Playing football damages brain cells, according to new research

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Playing football damages brain cells, according to new research
Playing football damages brain cells, according to new research

Research has suggested that footballers’ mental health is likely to decline after the age of 65, according to a new study. Football


Professional sports have always been associated with physically demanding work, which often results in serious injuries to the players as a result of the hard work they put into their games. Sport can be physically demanding, but it is generally considered to be a rejuvenation for the brain, even if it is physically demanding.


Nevertheless, there is a horrifying future ahead for footballers, with new research revealing that football players are more vulnerable to developing mental health problems as they age compared to other people who do not play football.

There has been an improvement in the performance of the footballers aged 40 to 50 years old in comparison to the normal group. The problem comes when people reach the age of 65, when they are beginning to show signs of aging. There are many studies that show that the exercise associated with playing football is good for the brain, however, the negative effects of contact sport do begin to appear later in life as people age.

It has been revealed in this study that heading a ball causes damage to the brain cells that is not immediate, but appears gradually as the person ages, causing signs of damage in the brain cells. The athletes who participated in the study were found to have slow reaction times, slow reflexes, as well as memory impairments as a result of the tests conducted for the study.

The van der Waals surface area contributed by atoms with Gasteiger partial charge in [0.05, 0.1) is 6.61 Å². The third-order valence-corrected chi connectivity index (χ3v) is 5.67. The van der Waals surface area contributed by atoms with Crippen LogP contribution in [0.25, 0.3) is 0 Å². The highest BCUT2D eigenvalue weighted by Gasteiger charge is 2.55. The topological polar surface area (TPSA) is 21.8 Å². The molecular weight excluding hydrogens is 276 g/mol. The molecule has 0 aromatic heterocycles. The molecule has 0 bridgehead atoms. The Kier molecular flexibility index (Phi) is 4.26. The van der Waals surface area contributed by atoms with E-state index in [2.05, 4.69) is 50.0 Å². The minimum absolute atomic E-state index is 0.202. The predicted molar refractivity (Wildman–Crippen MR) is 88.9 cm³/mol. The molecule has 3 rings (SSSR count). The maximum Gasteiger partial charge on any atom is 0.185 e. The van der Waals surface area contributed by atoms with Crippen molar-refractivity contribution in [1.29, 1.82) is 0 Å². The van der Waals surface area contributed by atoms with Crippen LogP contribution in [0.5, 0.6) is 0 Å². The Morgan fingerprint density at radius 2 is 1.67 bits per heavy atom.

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In addition, it was recorded that footballers had difficulty focusing and multitasking. As a result, footballers have a greater chance of dying from dementia as compared to people in the general population.

A leading sports concussion expert at the University of East Anglia’s School of Health Sciences, Dr. Michael Grey, recently revealed the following: “It is known that heading the ball has been associated with an increased risk of dementia among professional footballers. However, until now, little has been known about at what point players begin to show signs of deterioration in their brain health. As a leading provider of cognitive dysfunction testing services, we use cutting-edge technology to detect warning signs of cognitive dysfunction that can be detected long before any memory loss or other noticeable symptoms manifest themselves. This is the first time this type of research has been done and these are the first results as we follow our participants’ brain health for the next few years.”

Researchers have called on professional football bodies to reassess the game in order to make sure it is a safe and healthy activity for the players, as hitting a ball with the head can damage the brain in the long run.

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